1947: The year Cubans got to meet Jackie Robinson

We remember Jackie Robinson, who was born in Cairo, Georgia, on this day in 1919.  He died October 24, 1972.
Robinson was one of the biggest sports stories of the 20th century, as we see in this biography from his Hall of Fame page:   

At the end of his first season, Robinson was named the Rookie of the Year. He was named the NL MVP just two years later in 1949, when he led the league in hitting with a .342 average and steals with 37, while also notching a career-high 124 RBI. The Dodgers won six pennants in Robinson’s 10 seasons, but his contributions clearly extended far beyond the field.

He retired with a .311 career batting average plus 137 HR & 734 RBI in 1,382 games. Robinson was one of the key players in those Dodgers’ teams that won the NL pennant in 1947, 1949, 1952, 1953, 1955 and 1956. The Dodgers finally beat the Yankees in the 1955 World Series thanks to that late inning catch by Cuban Sandy Amoros.

Back in 1947, or the same spring that Robinson broke the color line, Robinson and his teammates spent some spring training in Cuba. It gave many Cuban fans a chance to see the man that would open the door for so many players from the island. Jackie was followed by black Cuban baseball players, from Orestes Miñoso to many others.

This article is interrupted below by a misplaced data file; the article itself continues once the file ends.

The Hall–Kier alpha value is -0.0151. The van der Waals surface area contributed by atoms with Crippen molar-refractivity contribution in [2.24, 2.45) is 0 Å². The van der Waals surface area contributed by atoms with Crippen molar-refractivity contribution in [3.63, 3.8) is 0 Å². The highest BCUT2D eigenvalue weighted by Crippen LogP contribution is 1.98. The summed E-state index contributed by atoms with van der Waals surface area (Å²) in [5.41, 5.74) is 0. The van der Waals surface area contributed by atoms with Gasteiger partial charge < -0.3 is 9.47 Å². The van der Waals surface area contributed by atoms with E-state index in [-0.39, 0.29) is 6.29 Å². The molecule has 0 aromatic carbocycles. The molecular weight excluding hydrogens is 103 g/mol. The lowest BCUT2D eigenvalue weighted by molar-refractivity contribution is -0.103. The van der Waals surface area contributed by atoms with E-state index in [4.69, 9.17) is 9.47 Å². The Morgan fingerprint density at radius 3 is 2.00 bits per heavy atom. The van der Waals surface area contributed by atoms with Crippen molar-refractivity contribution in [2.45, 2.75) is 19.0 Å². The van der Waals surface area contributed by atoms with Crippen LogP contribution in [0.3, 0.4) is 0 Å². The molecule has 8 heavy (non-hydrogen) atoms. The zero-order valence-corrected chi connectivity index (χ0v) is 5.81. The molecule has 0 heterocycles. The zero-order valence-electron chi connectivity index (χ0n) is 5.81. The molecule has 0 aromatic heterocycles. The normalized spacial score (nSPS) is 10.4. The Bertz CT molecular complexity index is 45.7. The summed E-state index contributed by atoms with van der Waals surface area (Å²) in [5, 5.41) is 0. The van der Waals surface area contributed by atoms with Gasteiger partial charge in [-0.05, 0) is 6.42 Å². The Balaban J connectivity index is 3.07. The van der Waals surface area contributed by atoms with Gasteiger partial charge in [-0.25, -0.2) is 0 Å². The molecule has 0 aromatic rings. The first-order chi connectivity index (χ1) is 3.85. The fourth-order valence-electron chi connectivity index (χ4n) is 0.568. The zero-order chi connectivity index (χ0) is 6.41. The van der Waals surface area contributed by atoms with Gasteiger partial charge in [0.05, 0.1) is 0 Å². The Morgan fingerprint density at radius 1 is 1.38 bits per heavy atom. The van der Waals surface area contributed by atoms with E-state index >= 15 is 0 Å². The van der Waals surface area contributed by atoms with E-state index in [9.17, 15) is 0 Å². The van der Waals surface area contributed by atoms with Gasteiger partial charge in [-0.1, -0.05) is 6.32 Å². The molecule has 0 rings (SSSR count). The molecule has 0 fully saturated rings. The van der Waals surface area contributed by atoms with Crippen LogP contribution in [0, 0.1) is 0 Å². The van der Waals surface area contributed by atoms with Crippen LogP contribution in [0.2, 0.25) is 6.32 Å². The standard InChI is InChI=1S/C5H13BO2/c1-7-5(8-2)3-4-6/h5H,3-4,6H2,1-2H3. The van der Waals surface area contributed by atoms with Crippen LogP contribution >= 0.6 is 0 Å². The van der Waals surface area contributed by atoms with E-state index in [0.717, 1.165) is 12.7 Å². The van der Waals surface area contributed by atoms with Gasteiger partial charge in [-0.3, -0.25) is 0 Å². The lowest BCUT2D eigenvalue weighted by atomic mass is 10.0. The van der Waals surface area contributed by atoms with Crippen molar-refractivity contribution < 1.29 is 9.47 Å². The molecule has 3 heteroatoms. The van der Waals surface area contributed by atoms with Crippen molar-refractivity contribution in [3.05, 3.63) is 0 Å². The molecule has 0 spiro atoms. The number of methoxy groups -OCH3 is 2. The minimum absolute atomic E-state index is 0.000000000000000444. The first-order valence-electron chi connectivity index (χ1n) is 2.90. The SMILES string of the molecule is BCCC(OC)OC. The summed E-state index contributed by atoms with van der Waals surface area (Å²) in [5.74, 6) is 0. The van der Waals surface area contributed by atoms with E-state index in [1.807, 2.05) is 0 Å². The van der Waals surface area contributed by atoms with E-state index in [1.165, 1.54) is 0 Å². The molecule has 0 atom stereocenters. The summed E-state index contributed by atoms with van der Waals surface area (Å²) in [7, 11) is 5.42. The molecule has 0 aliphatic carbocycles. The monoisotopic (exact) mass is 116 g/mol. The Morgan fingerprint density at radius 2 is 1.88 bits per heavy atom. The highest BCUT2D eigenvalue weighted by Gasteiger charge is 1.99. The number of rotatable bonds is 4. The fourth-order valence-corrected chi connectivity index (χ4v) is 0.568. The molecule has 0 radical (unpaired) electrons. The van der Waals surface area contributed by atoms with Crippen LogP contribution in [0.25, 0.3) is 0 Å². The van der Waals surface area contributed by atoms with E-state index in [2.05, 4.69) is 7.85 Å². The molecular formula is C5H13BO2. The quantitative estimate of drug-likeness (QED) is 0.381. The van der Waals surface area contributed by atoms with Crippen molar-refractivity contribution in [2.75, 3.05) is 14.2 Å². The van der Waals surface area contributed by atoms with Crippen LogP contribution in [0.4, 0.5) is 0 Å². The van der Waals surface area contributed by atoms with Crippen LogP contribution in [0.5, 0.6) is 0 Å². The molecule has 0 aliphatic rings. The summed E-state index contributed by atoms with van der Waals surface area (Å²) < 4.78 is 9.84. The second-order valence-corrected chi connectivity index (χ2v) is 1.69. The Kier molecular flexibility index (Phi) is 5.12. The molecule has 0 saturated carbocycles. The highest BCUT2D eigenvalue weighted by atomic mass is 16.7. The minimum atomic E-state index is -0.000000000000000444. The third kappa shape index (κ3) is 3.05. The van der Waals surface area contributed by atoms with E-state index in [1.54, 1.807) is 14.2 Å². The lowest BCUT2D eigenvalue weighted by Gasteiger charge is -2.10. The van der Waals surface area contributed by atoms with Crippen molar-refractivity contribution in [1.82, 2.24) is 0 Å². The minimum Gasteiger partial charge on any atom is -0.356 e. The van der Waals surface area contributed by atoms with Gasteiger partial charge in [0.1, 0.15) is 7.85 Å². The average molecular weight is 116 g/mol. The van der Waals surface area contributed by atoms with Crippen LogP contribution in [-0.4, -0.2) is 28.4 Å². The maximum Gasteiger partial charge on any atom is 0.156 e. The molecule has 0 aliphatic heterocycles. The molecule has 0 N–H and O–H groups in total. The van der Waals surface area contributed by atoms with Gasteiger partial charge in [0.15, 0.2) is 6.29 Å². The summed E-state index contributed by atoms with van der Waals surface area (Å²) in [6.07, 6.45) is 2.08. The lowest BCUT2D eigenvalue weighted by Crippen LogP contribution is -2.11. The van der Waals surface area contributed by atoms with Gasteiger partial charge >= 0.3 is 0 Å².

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2 thoughts on “1947: The year Cubans got to meet Jackie Robinson”

  1. Those black people in the stands look seriously downtrodden and horribly poor, no? I mean, look at how they’re dressed. It’s a wonder they’d even go out in public.

  2. Well, Asombra, you know how it was before 1959. Blacks were in bondage, and they were starving. Don’t forget, Cuba was a cross between Haiti and Calcutta, India. We were the most miserable country in the Western Hemisphere. Don’t believe so, see the Godfather II. Fidel Castro liberated blacks and whites and everyone in between and he gave us independence even though we became a vassal state of the U.S.S.R. But that doesn’t count.

    Oh, and I’m sure poor Jacke Robinson was discriminated when he went to Cuba. Probably wasn’t allowed to go to el Encanto or the Tropicana and instead of staying at the whites-only Hotel Nacional, he was probably relegated to some fleabag hotel in the outskirts of Havana.

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